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Open Access Research article

Reintroductions and genetic introgression from domestic pigs have shaped the genetic population structure of Northwest European wild boar

Daniel J Goedbloed1*, Pim van Hooft1, Hendrik-Jan Megens2, Katharina Langenbeck1, Walburga Lutz3, Richard PMA Crooijmans2, Sip E van Wieren1, Ron C Ydenberg1 and Herbert HT Prins1

Author Affiliations

1 Resource Ecology Group, Wageningen UR, P.O. Box 47, Wageningen 6700AA, the Netherlands

2 Animal Breeding and Genomics Centre, Wageningen UR, P.O. Box 338, Wageningen 6700AH, the Netherlands

3 Wildlife Research Institute, P├╝tzchens Chaussee 228, Bonn 53229, Germany

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BMC Genetics 2013, 14:43  doi:10.1186/1471-2156-14-43

Published: 20 May 2013

Abstract

Background

Population genetic studies focus on natural dispersal and isolation by landscape barriers as the main drivers of genetic population structure. However, anthropogenic factors such as reintroductions, translocations and wild x domestic hybridization may also have strong effects on genetic population structure. In this study we genotyped 351 Single Nucleotide Polymorphism markers evenly spread across the genome in 645 wild boar (Sus scrofa) from Northwest Europe to evaluate determinants of genetic population structure.

Results

We show that wild boar genetic population structure is influenced by historical reintroductions and by genetic introgression from domestic pigs. Six genetically distinct and geographically coherent wild boar clusters were identified in the Netherlands and Western Germany. The Dutch Veluwe cluster is known to be reintroduced, and three adjacent Dutch and German clusters are suspected to be a result of reintroduction, based on clustering results, low levels of heterozygosity and relatively high genetic distances to nearby populations. Recent wild x domestic hybrids were found geographically widespread across clusters and at low frequencies (average 3.9%). The relationship between pairwise kinship coefficients and geographic distance showed male-biased dispersal at the population genetic level.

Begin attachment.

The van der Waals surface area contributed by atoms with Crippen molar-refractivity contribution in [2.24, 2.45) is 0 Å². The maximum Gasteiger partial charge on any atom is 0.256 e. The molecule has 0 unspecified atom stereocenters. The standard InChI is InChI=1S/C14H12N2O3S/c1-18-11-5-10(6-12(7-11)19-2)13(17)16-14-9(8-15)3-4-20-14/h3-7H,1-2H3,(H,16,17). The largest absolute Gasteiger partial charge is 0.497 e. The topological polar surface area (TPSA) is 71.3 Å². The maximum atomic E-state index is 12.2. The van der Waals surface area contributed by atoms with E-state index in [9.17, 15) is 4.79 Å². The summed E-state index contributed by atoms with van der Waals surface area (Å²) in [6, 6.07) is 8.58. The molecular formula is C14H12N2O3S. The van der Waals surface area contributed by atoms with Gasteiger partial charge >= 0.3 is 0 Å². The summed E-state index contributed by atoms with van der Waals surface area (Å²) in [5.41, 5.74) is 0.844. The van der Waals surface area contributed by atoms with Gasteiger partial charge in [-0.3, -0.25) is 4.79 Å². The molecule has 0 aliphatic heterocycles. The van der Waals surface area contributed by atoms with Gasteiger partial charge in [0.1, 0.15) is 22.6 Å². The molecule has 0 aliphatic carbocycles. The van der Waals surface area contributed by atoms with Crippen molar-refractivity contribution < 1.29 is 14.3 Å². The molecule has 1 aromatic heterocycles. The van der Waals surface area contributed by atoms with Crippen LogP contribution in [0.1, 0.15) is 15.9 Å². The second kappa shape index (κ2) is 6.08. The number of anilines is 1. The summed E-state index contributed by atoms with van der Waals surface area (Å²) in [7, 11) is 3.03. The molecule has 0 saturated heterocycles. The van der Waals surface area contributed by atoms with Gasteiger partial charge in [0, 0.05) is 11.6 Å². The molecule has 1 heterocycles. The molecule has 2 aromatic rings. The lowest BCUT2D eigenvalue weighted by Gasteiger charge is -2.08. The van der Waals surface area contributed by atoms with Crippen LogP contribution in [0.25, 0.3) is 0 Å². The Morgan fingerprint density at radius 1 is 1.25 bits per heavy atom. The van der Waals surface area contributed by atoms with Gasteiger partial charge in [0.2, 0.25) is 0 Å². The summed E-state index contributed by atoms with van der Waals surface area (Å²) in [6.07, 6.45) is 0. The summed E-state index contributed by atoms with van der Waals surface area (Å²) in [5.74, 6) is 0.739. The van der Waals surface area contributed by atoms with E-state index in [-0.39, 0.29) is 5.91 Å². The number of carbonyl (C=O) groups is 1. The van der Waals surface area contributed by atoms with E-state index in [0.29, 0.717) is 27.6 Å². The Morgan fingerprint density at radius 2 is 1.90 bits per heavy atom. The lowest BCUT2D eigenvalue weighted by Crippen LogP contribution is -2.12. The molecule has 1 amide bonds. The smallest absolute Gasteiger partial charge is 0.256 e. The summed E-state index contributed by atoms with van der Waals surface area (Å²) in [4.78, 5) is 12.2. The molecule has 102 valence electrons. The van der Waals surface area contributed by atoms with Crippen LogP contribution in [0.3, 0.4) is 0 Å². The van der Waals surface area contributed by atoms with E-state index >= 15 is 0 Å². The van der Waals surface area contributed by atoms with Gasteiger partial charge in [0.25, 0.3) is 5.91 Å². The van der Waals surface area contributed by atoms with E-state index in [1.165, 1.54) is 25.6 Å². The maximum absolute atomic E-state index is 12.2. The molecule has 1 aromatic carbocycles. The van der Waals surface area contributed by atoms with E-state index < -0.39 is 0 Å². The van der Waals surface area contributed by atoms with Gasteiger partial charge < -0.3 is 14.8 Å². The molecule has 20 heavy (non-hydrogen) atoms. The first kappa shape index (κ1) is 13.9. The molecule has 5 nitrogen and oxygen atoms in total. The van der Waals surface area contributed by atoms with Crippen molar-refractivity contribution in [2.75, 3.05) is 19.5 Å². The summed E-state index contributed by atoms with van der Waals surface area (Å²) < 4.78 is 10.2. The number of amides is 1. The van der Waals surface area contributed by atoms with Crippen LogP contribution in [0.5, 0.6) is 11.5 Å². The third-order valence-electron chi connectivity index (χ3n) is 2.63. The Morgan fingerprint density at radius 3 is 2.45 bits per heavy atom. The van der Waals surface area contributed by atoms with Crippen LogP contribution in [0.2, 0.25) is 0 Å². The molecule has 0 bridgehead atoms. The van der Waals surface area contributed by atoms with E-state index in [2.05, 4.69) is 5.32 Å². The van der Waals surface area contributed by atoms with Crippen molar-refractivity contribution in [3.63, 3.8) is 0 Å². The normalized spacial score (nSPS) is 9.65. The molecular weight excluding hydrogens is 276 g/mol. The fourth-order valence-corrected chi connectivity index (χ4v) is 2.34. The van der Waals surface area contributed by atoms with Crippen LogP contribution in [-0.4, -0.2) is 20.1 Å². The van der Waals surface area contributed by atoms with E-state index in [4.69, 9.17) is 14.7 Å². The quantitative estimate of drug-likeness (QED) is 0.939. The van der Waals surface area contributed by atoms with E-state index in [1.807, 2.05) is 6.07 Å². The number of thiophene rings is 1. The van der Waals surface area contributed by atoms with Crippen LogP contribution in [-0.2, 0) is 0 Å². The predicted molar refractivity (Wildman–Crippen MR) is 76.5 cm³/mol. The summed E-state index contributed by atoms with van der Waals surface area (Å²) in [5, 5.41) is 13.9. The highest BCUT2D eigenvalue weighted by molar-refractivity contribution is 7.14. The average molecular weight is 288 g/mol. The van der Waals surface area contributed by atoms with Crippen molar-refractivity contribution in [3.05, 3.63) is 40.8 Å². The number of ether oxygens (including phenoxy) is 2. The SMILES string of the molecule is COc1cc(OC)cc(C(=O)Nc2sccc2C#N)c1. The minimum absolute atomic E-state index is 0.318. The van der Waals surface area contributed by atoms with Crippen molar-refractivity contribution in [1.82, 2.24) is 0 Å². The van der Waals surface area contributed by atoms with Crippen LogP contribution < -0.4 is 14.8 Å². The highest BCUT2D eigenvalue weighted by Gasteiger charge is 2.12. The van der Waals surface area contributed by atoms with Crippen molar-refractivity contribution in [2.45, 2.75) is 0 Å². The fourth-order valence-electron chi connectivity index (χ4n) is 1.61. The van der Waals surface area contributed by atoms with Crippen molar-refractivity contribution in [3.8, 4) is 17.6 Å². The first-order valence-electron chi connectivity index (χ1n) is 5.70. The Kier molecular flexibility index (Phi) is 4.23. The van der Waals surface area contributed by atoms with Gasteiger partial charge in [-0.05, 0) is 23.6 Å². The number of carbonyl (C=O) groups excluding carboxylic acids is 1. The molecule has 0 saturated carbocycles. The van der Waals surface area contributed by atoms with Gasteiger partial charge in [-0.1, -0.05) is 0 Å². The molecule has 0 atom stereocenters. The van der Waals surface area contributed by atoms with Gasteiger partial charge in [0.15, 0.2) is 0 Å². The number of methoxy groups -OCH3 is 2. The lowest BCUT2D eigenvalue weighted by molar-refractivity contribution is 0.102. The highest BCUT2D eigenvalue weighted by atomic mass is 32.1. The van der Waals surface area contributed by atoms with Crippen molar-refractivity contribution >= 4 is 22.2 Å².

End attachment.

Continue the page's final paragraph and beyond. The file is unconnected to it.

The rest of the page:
Conclusions

Our results demonstrate that wildlife and landscape management by humans are shaping the genetic diversity of an iconic wildlife species. Historical reintroductions, translocation and recent restocking activities with farmed wild boar have all influenced wild boar genetic population structure. The current trend of wild boar population growth and range expansion has recently led to a number of contact zones between clusters, and further admixture between the different wild boar clusters is to be expected.